When To Do A Biopsy For The Prostate? Shares Dr Niti Raizada
Early prostate cancer detection includes detecting both slow-growing and aggressive or fast-growing prostate cancer.
Written by Tavishi Dogra|Updated : November 19, 2022 12:48 PM IST
We have Prostate cancer cases of about 34,500 in India each year. It is the 12th most common cause of cancer in our country and forms 2.6% of all cancers. About 50% of all Prostate cancer patients die in developing countries of the disease. It's the sixth most common cause of cancer amongst men globally. Prostate cancer is a spectrum of conditions; not all men diagnosed with prostate cancer require treatment.
Prostate Cancer: Early Detection
Early prostate cancer detection includes detecting both slow-growing and aggressive or fast-growing prostate cancer. The challenge is to minimise the over-treatment of indolent cancers by biological characterisation. On the other hand, identification and selective treatment of aggressive cancers should significantly decrease morbidity and mortality while limiting adverse effects on quality of life. Therefore, the screening guidelines focus on appropriate counselling of the pros and cons before putting the patient on an early detection program.
At this juncture, there is yet to be a clear consensus on when to start or stop screening and at what intervals to conduct screening or biopsy. However, regular screening is recommended early for the highest-risk subset of cases. Dr Niti Raizada, Director, Medical Oncology & Hemato Oncology, Fortis Group of Hospitals, Richmond Road, Bangalore, shares the baseline evaluation of a patient, including- history and physical examination.
Medications like finasteride or dutasteride are known to decrease PSA by approximately 50%, so PSA values need correction.
Testing beyond 75 years of age is generally not recommended. For high-risk individuals, PSA Screening and DRE start at 40 and are done annually. The screening period for an average-risk patient aged 45 to 75 years.
So When To Do A Biopsy?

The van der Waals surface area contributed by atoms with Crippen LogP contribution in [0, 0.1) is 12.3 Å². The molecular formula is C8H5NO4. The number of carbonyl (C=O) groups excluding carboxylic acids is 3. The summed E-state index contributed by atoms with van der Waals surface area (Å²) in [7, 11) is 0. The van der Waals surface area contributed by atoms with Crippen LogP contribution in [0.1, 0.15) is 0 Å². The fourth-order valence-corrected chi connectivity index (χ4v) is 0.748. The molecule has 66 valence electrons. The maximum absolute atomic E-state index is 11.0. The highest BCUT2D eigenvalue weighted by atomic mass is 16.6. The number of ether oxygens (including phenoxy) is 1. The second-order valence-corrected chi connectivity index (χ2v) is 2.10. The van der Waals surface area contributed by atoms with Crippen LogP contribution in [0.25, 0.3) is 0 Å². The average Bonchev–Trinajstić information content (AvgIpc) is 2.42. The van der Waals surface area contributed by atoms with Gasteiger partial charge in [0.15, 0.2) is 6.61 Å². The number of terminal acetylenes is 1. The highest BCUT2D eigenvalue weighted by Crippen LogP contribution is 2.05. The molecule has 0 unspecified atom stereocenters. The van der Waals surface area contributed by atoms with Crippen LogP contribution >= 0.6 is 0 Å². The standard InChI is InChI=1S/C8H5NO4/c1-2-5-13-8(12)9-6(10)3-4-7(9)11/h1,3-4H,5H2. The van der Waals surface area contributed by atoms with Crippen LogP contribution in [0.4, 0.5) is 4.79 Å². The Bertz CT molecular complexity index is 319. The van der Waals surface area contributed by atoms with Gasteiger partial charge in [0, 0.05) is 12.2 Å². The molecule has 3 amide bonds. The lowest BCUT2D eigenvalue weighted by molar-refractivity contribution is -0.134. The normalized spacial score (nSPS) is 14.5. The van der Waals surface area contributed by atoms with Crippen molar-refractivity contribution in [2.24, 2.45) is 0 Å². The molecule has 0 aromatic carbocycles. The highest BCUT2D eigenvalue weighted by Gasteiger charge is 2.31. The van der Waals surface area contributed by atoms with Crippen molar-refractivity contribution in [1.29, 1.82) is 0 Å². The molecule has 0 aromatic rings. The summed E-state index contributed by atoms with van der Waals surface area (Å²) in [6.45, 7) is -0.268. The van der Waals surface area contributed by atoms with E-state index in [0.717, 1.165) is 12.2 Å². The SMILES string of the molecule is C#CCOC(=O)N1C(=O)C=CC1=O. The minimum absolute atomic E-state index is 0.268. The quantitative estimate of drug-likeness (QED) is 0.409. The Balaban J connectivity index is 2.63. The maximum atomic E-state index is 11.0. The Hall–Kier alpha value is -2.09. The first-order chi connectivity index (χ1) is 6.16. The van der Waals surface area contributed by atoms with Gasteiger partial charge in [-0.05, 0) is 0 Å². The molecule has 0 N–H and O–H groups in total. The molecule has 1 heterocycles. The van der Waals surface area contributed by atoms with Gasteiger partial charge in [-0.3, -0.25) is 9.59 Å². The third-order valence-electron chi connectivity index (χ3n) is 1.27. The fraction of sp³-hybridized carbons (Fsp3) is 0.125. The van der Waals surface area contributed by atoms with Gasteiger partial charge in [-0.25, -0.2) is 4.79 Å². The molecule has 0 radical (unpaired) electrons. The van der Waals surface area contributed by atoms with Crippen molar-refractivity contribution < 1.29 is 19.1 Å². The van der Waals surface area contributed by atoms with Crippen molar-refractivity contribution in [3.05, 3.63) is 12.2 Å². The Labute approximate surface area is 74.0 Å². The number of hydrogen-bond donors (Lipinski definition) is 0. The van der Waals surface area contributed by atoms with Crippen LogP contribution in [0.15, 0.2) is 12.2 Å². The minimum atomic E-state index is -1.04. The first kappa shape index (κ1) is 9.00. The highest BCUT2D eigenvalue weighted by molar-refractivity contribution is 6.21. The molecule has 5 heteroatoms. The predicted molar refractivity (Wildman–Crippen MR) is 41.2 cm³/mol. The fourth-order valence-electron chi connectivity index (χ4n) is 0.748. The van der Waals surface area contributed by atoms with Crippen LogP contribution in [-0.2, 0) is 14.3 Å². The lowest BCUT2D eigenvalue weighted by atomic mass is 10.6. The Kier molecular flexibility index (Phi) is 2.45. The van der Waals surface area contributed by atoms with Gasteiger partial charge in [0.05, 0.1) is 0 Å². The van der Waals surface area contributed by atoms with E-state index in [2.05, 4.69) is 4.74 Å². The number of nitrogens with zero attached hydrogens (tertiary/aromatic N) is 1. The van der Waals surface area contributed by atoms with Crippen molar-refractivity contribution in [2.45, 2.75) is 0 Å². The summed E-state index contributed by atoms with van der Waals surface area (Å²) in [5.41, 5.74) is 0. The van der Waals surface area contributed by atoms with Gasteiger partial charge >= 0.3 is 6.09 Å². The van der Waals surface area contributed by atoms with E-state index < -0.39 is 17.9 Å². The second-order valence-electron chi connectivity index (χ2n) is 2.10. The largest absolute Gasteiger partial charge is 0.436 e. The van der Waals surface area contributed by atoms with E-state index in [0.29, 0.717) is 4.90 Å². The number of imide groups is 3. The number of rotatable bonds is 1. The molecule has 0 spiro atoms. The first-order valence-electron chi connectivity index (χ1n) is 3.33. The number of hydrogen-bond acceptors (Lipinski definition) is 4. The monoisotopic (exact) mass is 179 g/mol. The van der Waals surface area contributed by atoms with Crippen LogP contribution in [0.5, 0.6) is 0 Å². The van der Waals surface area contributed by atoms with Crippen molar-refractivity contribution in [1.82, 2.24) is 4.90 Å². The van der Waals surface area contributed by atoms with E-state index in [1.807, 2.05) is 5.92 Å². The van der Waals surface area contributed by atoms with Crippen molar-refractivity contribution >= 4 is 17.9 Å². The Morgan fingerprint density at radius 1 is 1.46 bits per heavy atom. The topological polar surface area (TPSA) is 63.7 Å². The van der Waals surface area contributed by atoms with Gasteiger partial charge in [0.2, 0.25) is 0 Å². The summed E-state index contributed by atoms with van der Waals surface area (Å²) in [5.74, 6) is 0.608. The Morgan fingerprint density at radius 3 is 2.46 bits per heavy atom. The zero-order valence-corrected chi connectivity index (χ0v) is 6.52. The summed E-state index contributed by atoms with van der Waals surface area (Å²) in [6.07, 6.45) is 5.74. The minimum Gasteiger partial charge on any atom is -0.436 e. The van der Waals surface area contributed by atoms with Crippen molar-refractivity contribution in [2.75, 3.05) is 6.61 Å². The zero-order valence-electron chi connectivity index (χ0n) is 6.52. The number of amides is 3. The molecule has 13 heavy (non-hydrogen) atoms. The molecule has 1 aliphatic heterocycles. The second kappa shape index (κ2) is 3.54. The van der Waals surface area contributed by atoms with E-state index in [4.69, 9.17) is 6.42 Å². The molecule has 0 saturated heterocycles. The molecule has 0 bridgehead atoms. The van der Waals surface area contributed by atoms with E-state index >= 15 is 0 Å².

A biopsy is done when PSA is greater than three ng per ML, along with a suspicious DRE. Then, further evaluation with a multi-parametric MRI and a biopsy is indicated. Typically a trans-rectal ultrasound-guided biopsy is done.
Biopsy results could be either cancer or intraductal carcinoma without invasion. In addition, there could be atypia suspicious of cancer, high-grade prostatic intraepithelial neoplasia (PIN), or it could be benign. Based on these results, treatment is planned.
A Few Things About PSA
PSA is a Glyco protein secreted by prostate cells. It is not a cancer-specific marker. A total PSA more significant than ten ng per ML has a 67% likelihood of being diagnosed as cancer on biopsy. PSA between 4 and 10, there is a 20% likelihood of prostate biopsy being positive. But PSA is also increased due to infection, instrumentation like cystoscopy, TURP, or trauma. Certain drugs like finasteride or dutasteride can reduce the value of PSA. Also, ketoconazole or certain herbal medicines can reduce the value. It is mandatory to discuss the pros and cons with the patient before advising serum PSA.
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There is a concept of stage migration, and early PSA assessment can increase longevity due to early cancer diagnosis.
PSAV is PSA velocity measured over three different values in 18 months.
Unbound or free PSA (fPSA) as a ratio of total PSA is also an approved method.
DRE, as a stand-alone test, has limited value.
So, in summary, the basic principle is to use methods of early detection based on comprehensive physical examination and the individual's history. General health, comorbidities, life expectancy and patient preferences always have to be kept in mind while using a detection program.